Up onstage in the Los Feliz Elementary School auditorium, a group of

third-graders literally runs through an improvisational acting exercise,

the instructor having directed them to scurry at each other from

opposing wings, uttering such exchanges as “Are you late for school?”

“I'm late for school!” as they cross paths.

We're practically in the shadow of the Hollywood Sign and a stone's

throw from hip and artsy Los Feliz Village. But arts-related classes,

including theater, have been stripped from Los Angeles Unified's public

school curriculum in these tough economic times, and this instruction

only exists courtesy of a nongovernmental group called the Hollywood

Arts Council and its Project SOAR (Students Overcoming All Risks — an

appropriately hyperbolic acronym for a contemporary philanthropic

organization, especially one involving children).

It's a program in which private contributions bring after-school arts

classes taught by accomplished professionals to eight Hollywood-area

schools and a population of 2,000 students deemed “at risk.”

On this day, the kids partake in a jack-in-the-box exercise involving

a kinetic imitation of said spring-loaded puppet, followed by a basic

warm-up that has them standing in a large circle and sequentially

belting out random animal sounds and exclamations.

No one would confuse this with the Actors Studio or a class at Second

City, but then again, these are 8- and 9-year-olds who — unlike the

Sheens, Gyllenhaals and Paltrows of the world — were not born with any

apparent familial or situational leg up in the performing arts.

The image of Hollywood among many visitors and Angelenos alike may be

that of an enclave populated by aspiring entertainment professionals,

nightclubbing socialites and recently arrived white-collar elites moving

into ultramodern loft condos. The reality is far different.

“Of the 25 kids in my class, only four of my parents were born in the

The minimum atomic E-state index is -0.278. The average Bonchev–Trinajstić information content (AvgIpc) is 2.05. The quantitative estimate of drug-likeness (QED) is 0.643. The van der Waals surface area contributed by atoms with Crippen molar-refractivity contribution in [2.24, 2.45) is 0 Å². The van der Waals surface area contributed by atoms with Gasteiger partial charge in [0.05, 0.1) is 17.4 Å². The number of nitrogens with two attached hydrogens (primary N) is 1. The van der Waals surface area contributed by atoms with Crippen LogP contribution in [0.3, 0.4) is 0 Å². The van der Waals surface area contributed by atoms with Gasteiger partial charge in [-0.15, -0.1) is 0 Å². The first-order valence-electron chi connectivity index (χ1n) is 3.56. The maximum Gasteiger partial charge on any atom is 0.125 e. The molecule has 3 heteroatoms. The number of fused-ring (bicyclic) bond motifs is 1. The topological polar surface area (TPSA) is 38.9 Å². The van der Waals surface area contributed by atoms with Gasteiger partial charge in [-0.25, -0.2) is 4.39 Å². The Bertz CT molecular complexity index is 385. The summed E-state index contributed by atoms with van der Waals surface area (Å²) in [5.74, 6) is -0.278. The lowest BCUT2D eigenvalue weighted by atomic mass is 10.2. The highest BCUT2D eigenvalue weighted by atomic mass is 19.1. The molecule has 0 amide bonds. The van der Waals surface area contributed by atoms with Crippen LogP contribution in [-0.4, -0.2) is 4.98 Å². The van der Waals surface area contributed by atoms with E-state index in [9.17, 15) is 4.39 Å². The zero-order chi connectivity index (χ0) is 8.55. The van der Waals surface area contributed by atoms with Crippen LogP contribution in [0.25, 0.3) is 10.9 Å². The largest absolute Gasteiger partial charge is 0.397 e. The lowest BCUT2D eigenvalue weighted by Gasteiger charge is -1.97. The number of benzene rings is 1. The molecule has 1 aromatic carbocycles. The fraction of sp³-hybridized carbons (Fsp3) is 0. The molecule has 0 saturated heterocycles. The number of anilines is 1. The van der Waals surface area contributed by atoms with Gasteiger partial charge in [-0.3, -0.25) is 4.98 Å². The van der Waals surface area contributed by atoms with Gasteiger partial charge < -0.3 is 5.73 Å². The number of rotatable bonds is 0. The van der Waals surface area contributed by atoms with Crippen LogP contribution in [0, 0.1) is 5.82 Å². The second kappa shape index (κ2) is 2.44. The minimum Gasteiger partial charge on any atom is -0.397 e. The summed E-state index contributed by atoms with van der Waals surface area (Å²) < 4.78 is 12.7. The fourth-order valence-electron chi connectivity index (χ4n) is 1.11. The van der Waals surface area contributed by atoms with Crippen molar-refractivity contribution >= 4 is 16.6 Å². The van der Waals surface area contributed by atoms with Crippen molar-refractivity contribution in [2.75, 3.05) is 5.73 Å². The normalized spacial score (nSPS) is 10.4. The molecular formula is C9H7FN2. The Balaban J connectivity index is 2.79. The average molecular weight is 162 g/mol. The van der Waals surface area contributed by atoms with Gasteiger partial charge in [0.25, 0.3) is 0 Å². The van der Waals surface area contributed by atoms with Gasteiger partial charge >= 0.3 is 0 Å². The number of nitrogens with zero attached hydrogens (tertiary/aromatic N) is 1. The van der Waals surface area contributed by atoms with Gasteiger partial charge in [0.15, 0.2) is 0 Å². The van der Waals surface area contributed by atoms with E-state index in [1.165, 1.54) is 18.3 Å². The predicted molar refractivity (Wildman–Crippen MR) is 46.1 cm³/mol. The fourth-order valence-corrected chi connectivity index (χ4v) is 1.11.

United States,” says Barbara Rosenblatt, a bilingual third-grade

teacher at the Vine Street School, location of SOAR's hip-hop/jazz dance

class, and an eager proponent of the project. “When we do family

histories, I get stories about how Mom sneaked over the border.”

SOAR executive director Shauna McClure implies that these Hollywood

kids face some of the same urban problems as those at the worst

inner-city schools, leading one to believe the facilities are

infiltrated by drugs, underage sex, violence and gangs.

Firsthand testimony by some of the kids, however, suggests otherwise.

“Everybody's good here,” says Helen Yzaguirre, a smiley, exuberant

sixth-grader and aspiring dancer at Vine Street School. “I'm all buddies

with everybody. We like to play around, and if kids go off the edge,

the teachers maintain us.”

Her dance class buddy Brian Rodriguez chimes in: “The kids here are,

like, really, really polite, they're calm with you. There are some that

act bad in school, but everybody here is really kind and generous.”

It's not exactly the description of a cutthroat urban jungle.

Perhaps philanthropic leaders, like private entrepreneurs, need to

massage the facts, inflating certain realities in order to sell their

product in a competitive marketplace.

It's an ironic inversion of everyday life, a display of urban-problem envy (“Our neighborhood is as bad as that neighborhood!”).

And then universality and fairness come to mind. While these

Hollywood-area kids, growing up without socioeconomic advantage in the

shadows of massive studios and production offices, deserve a break in

terms of access to the arts, what about children in neighborhoods

farther out and even less privileged — the ones in nobody's backyard,

that no L.A. movers and shakers seem concerned about?

It seems a shame Project SOAR can't extend south of the 10 and east

of Vermont. But if you can't fix the whole world, at least start local,


“When you have impoverished inner-city children who are

second-language learners, and you stimulate other aspects of the brain,”

says Rosenblatt, bristling with passion for pedagogical theory, “then

this is a kinesthetic thing, and it will impact and improve their

general abilities to improve in math, science and English. The middle

and upper middle class doesn't have a clue as to how deprived they are

of anything that we consider normal.”

As is often the case, the children themselves put it in simple, personal terms.

“I've never had other opportunities to dance except in school,

because my dad works at a company and my mom works cleaning houses,”

says the gentle-mannered, 12-year-old Rodriguez. “And my real mom works

at a Chinese restaurant. So I have never had any arts classes or dancing

classes because I've never met anyone who's a dancer or knows how to


His touching story is matched by the refreshingly blunt and

unfiltered words of SOAR's executive director. McClure says: “I want to

capitalize on the guilt of the elitists. Whatever's bringing dollars to

my program, whatever's bringing dollars to the arts.”

LA Weekly